# Angles – Definition with Examples

## What is Angle?

An angle is formed when two straight lines or rays meet at a common endpoint. The common point of contact is called the vertex of an angle. The word angle comes from a Latin word named ‘angulus,’ meaning “corner.”

Angles Around Us:

There are many daily life examples of an angle, such as cloth-hangers, arrowheads, scissors, partly opened doors, pyramids, edge of a table, edge of a ruler, etc.

## Symbol of Angle

The symbol ∠ represents an angle. Angles are measured in degrees (°) using a protractor.

For example, 45 degrees is represented as 45°

## Parts of Angles

• Vertex: A vertex is a corner of an angle, a point where two lines/sides meet. O is the vertex in the given figure.
• Arms: The two sides of the angle, joined at a common endpoint. OA and OB are arms of an angle.
• Initial Side: Also known as the reference line, a straight line from where an angle is drawn. OB is the reference line.
• Terminal Side: The side up to which the angle measurement is done. In the given diagram below, OA is the terminal side.

## Types of Angles

Based on their measurements, here are the different types of angles:

• An acute angle measures less than 90° at the vertex.
• An obtuse angle is between 90° and 180°.
• A right angle precisely measures 90° at the vertex.
• An angle measuring exactly 180° is a straight angle.
• A reflex angle measures between 180°- 360°.
• A complete angle measures 360°.

## Interior and Exterior Angles:

Interior angles: Interior Angles are the angles formed within or inside a shape

Here, ∠ABC, ∠BCA and ∠CAB are interior angles.

Exterior angles: Exterior angles are the angles formed outside a shape, between any side of a shape and an extended adjacent side. Here, ∠ACD is an exterior angle.

## Complementary and Supplementary Angles:

Complementary angles: Angles that add up to 90° (a right angle) are called complementary angles.

Here, ∠BXC and ∠CXD are complementary angles.

Supplementary angles: Angles that add up to 180° (a straight angle) are called supplementary angles.

Here, ∠AXD and ∠CXD are supplementary angles.

## Real-life Application of Angles

• Engineers construct buildings, bridges, houses, monuments, etc., using angle measurement.
• Athletes use its concept in sports to enhance their performance.
• Carpenters use it to make equipment like doors, chairs, sofas, tables, etc.
• Artists use their measurement knowledge to sketch or create art pieces.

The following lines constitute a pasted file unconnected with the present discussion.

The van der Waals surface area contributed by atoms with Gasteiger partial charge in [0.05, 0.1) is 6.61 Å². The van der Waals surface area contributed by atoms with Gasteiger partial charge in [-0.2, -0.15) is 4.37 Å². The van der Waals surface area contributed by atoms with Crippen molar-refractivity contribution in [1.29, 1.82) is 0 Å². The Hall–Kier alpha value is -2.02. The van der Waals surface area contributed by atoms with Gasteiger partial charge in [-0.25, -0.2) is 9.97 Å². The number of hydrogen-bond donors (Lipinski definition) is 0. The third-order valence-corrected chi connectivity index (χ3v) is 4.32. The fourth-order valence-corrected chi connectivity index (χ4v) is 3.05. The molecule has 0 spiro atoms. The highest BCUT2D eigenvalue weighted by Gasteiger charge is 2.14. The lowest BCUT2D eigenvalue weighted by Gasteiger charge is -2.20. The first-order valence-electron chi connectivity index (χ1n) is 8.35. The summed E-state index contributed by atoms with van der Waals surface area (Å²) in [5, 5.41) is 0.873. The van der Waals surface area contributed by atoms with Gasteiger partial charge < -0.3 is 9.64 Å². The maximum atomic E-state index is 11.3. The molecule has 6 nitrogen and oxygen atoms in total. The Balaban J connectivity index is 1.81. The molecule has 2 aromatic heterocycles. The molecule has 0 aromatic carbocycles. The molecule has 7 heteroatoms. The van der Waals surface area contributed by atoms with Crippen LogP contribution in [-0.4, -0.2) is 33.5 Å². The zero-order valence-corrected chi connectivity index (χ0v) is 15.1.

• Wall clocks use the concept of angles to show time with hour and minute hands.

## How to Construct an Angle (using protractor)

1. Draw a ray OA of any length.
2. Now, place the protractor at that point, and its midpoint should touch the marked point O.
3. Now mark the point as B on the top circular part of a protractor, according to the preferred angle for example 40°.
4. Draw a straight line joining those two points, O and B.
5. Mark the degree of the angle made where two sides of the straight line intersect.

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## Solved Examples

### Example 1

Find missing angle x in the figure.

Solution:

We can see a  ∠x + 35° = 90°

∠x = (90 – 35)° = 55°

### Example 2

Solve for x.

Solution:

5x – 70 = 105 (alternate angles)

5x = 175

Therefore, x = 35°

Example 3

In a triangle ABC, ∠A = 90 and ∠B = 30. Find ∠C?

Solution:

The sum of all 3 interior angles of a triangle is equal to 180°. Hence, 90° + 30° + x = 180°.

Solve for x

x = 180 – (90 + 30) = 60°.

## Practice Problems

The angles are of two types based on the direction of the cycle:

• Positive Angles: Positive angles are measured in the anticlockwise or counterclockwise direction from the baseline. Positive angles are written with or without the plus sign before angles. It is drawn from the (+x, +y) plane.
• Negative Angles: Negative angles are measured clockwise from the baseline. It is drawn from the origin in the (+x, -y) plane.
• Angles sharing a vertex and one side of a line add up to 180°.
• Angles with a common vertex occupying the space around a point add up to 360°.

Types of angles based on the measurement are:

• Right angle
• Straight angle
• Reflex angle
• Obtuse angle
• Acute angle

Engineers and architects use angles for building, measurement, designing, etc. Architects and engineers use it to design roads, buildings, and sporting facilities.